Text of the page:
This weekend started off the Gold Forum Americas, where BMO has many of their analysts and is keeping a close eye on. For this, they released a gold overview note and provide some insight into the supply-demand situation and areas they believe will be the talking points at the forum.
Further, they provided an excellent matrix identifying the current gold supply-demand balance that exists today, and where they expect it to go in the future.
They start the note off by saying, “There is no doubt we are in an interesting period for gold, as the Federal Reserve edges toward tapering and eventual rate rises, while producers face the relatively rare challenge of deciding what to do with the strong cash flow currently being generated.”
The first point being made in this note is that gold is still at a very good price, even after falling 6.5% year-to-date to ~$1,800. Especially since the latest Jackson Hole speech and August’s nonfarm payroll miss, which brought back the idea that the Federal Reserve still has much to improve the economy before they can start tapering.
BMO believes there will be some slowing of asset purchases by the Federal Reserve heading into year-end. They write, “with negative real yields, high geopolitical tensions and potential for wider market volatility, we see the potential for a sharp correction in gold (a la 2013) as relatively low.”
The second larger point BMO believes will be of discussion at the Gold Forums this weekend, is what are/will the miners do with the immense amount of cash they are now raking in due to Gold extending over $1,400 for 790 days, the longest on record.
Miners who aren’t concentrated on giving investors capital returns via buybacks or increased dividends are revisiting shuttered mines. BMO writes, “we have already seen restarts, including the likes of Kainantu and more recently Kiena, enjoying a new lease of life. There are several advanced restart projects including Bardoc and Mt Todd, amongst others that are expected to capitalize on gold’s heightened allure.”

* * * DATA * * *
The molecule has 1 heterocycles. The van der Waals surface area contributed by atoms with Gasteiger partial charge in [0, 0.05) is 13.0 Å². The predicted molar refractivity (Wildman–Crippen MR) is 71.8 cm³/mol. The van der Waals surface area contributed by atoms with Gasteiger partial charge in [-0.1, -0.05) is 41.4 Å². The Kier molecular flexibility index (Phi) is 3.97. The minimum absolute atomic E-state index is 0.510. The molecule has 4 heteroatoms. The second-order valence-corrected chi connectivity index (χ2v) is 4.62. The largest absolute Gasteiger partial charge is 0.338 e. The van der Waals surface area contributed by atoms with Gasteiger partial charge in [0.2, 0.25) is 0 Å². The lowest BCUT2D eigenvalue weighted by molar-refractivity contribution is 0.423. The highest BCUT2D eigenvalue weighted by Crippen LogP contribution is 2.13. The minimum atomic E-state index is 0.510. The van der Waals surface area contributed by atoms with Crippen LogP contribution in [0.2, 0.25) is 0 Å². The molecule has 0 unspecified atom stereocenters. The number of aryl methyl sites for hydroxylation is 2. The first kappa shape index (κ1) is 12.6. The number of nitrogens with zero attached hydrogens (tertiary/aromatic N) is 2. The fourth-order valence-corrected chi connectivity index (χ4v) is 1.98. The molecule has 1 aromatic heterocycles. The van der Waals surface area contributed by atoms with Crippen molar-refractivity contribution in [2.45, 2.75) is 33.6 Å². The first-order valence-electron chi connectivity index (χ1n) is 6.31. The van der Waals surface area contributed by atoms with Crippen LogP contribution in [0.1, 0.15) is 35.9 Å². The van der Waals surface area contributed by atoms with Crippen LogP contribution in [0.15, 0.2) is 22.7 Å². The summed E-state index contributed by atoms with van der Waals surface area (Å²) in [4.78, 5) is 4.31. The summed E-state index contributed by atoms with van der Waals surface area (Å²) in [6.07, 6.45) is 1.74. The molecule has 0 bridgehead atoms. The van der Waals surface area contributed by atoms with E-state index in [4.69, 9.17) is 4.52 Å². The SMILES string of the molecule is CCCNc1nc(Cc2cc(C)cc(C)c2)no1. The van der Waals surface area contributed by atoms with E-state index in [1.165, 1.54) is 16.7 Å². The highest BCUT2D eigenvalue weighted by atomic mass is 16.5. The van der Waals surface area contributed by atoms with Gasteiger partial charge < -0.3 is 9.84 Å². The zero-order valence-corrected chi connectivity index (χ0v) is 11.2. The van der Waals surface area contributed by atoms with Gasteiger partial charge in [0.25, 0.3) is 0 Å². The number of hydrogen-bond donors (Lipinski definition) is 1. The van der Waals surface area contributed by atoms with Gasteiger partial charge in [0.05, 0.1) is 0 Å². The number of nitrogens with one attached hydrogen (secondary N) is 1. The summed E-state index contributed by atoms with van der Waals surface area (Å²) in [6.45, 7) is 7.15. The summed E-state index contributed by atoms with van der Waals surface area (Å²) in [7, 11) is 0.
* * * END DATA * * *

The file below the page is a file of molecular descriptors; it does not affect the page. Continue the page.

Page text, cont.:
The last overarching point BMO believes will be much of the discussion at the Gold Forums is that ETF demand continues to drag in Gold. They write, “Unlike other commodities, 2021 looks set to be a relatively bad year for gold demand.
World Gold Council data highlights substantial ETF outflows in Q1, particularly in North America, and steady inflows in Q2.” As explained above, BMO is under the belief that the Federal Reserve tapering “is all but certain,” coupled that with the negative real yields, they believe that there is “no overwhelming reason for aggressive rotation away from gold.”
Information for this briefing was found via Sedar and Refinitiv. The author has no securities or affiliations related to this organization. Not a recommendation to buy or sell. Always do additional research and consult a professional before purchasing a security. The author holds no licenses.